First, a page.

Britain’s former European Commissioner has said the British parliament should not be able to modify a Brexit deal.
Speaking to BBC Radio’s Today program Monday, Jonathan Hill, who served as the financial stability commissioner in Brussels before his resignation last year, said European negotiators “have to trust that what the prime minister says, what [Brexit secretary] David Davis says they can deliver on.”
If the British side is forced to return to Brussels to inform them that parliament had modified the deal, “I don’t see how we can negotiate in good faith,” he said.
Former European Commissioner Jonathan Hill of Britain at the EU Parliament in Brussels, October 1, 2014. Hill has warned that any amendments to the Brexit deal forced by the House of Lords would frustrate the negotiating process. Yves Herman/Reuters
Hill’s comments come as the bill that will authorize Prime Minister Theresa May to trigger Brexit reaches parliament’s upper chamber, the House of Lords.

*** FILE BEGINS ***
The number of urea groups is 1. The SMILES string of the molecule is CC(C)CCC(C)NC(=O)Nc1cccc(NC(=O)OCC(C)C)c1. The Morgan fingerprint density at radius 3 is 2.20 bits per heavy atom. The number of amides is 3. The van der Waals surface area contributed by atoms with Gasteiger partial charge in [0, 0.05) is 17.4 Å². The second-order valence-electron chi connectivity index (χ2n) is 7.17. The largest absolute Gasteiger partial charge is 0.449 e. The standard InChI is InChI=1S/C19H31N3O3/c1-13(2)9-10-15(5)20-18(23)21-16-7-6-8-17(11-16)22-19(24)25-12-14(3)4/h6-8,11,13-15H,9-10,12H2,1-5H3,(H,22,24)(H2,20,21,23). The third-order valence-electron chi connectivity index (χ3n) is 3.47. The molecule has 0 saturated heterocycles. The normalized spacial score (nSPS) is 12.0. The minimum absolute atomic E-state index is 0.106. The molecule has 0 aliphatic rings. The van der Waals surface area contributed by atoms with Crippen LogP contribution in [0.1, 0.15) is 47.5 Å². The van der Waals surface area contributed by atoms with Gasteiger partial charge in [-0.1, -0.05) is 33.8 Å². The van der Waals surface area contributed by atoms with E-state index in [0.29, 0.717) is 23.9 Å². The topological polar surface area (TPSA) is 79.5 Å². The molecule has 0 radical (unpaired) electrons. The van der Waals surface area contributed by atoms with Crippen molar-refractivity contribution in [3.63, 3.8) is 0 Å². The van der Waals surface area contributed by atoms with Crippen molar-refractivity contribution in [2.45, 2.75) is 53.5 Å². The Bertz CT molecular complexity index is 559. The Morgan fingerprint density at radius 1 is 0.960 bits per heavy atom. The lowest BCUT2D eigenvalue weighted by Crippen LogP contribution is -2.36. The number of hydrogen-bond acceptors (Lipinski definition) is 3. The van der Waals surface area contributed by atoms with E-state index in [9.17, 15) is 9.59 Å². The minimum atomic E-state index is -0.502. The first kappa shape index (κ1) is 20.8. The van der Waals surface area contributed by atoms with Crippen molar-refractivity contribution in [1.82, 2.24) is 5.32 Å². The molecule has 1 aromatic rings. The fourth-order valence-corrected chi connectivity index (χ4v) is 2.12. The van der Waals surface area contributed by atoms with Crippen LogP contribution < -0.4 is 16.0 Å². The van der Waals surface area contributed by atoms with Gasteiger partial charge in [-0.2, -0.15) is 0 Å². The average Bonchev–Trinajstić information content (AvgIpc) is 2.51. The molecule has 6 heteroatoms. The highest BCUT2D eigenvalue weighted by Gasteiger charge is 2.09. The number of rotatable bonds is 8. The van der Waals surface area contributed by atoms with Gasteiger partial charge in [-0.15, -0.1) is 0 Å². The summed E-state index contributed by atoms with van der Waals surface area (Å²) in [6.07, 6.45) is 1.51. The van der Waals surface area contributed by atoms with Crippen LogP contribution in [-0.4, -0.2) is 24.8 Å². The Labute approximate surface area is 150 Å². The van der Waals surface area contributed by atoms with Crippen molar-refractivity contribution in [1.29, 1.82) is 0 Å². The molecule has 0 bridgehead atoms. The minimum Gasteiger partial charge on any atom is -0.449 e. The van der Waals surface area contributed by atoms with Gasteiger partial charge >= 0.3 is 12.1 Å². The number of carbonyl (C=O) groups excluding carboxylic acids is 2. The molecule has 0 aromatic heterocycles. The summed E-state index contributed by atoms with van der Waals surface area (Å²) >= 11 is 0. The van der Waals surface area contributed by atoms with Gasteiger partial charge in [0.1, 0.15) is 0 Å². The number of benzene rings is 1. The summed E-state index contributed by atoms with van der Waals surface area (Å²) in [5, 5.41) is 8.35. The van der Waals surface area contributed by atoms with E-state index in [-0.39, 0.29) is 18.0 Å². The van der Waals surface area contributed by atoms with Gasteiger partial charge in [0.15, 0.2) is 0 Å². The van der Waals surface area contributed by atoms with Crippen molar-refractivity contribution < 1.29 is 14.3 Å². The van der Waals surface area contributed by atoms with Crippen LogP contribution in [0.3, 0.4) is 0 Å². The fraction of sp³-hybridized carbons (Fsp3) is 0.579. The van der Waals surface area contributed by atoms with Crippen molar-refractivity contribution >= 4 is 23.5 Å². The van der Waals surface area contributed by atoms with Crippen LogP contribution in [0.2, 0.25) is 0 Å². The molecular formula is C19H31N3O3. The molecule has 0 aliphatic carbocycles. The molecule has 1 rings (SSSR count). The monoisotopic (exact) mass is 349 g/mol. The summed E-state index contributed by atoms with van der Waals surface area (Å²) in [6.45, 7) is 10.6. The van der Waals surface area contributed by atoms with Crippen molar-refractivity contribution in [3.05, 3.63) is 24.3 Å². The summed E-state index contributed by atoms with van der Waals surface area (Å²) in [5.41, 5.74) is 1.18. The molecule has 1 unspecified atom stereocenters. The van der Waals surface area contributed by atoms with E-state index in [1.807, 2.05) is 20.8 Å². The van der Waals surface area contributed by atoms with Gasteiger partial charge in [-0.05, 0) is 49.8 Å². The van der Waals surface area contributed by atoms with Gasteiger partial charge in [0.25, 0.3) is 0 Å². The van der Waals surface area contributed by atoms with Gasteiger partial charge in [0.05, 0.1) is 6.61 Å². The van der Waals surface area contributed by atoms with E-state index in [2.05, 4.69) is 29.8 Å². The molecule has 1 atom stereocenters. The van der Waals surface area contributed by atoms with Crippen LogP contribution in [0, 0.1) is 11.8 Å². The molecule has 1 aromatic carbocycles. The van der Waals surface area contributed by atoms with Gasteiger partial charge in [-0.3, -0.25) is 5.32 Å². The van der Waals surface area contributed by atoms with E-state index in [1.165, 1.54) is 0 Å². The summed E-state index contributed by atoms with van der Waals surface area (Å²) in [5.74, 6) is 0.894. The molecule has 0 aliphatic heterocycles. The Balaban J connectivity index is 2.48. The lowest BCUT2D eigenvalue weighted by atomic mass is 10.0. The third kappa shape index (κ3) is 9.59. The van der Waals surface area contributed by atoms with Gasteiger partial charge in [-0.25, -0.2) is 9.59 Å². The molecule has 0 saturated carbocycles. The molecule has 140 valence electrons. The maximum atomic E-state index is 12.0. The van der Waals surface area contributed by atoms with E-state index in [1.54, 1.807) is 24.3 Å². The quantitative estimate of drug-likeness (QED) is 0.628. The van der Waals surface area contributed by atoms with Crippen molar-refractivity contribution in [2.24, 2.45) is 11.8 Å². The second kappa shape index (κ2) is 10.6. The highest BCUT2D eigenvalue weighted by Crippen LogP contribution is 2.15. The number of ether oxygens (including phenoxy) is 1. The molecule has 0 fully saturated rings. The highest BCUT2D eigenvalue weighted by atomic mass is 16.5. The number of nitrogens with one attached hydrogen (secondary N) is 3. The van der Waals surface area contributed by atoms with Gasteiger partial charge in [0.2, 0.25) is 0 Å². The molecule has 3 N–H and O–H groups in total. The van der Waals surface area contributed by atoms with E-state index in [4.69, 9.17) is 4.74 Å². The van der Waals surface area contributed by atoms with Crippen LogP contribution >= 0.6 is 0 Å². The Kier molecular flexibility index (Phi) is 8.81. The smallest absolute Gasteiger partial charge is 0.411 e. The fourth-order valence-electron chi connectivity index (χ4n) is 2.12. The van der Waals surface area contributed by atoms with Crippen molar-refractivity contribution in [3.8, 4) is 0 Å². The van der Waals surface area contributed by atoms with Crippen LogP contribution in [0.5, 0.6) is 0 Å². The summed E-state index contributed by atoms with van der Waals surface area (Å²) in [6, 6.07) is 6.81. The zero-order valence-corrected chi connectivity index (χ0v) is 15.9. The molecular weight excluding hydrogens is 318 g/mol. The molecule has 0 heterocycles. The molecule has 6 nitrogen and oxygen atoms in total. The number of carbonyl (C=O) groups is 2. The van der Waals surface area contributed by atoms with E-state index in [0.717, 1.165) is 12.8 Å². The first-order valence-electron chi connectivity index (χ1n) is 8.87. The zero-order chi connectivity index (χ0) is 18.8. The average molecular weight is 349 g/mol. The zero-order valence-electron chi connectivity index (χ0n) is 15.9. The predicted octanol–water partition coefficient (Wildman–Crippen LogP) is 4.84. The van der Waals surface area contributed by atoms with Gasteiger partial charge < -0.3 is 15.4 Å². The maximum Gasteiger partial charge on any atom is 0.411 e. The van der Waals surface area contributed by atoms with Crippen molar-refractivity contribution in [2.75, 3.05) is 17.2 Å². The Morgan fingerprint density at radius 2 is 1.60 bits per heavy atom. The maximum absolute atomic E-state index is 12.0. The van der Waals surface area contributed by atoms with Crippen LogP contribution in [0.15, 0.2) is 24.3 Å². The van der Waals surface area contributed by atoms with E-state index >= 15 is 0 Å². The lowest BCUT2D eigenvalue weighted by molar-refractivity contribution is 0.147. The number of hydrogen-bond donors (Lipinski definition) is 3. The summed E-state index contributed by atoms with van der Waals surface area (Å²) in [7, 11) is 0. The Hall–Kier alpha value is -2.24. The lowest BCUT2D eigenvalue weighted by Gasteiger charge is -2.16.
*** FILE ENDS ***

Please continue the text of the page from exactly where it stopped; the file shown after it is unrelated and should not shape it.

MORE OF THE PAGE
The bill has passed the lower House of Commons with overwhelming support and without any amendments attached to it.
But the government does not have a majority in the Lords, and the “peers” who sit in the chamber are not elected and therefore not accountable to constituents in the way members of parliament (MPs) are in the Commons.
Sunday, Peter Mandelson, a peer and former Labour government minister, said he thought the Lords was likely to attach new conditions to the bill, one contender being an amendment that would require the government to give MPs a vote on the final Brexit deal.
But Hill said the government needed to prove “consistency and clarity” to Brussels partners, and that while it was right and proper that parliament “applies this pressure [and] scrutinizes” the government, it should not have the power to block a deal.
Elsewhere in his Monday interview, Hill said that former Prime Minister Tony Blair and other pro-EU forces still campaigning for EU membership should abandon the fight.
Blair said Friday that pro-EU people should “rise up in defense of what we believe,” and that as the realities of leaving the bloc become clear, Britons may lose their appetite for Brexit.
But, Hill said, politicians should be thinking about “how we bring remainers and leavers together” to “think constructively about the future.”
“Outside politics, people do want to move on. Mr Blair is wrong in what he said and in the conclusions he drew,” Hill said.Try Newsweek: Subscription offers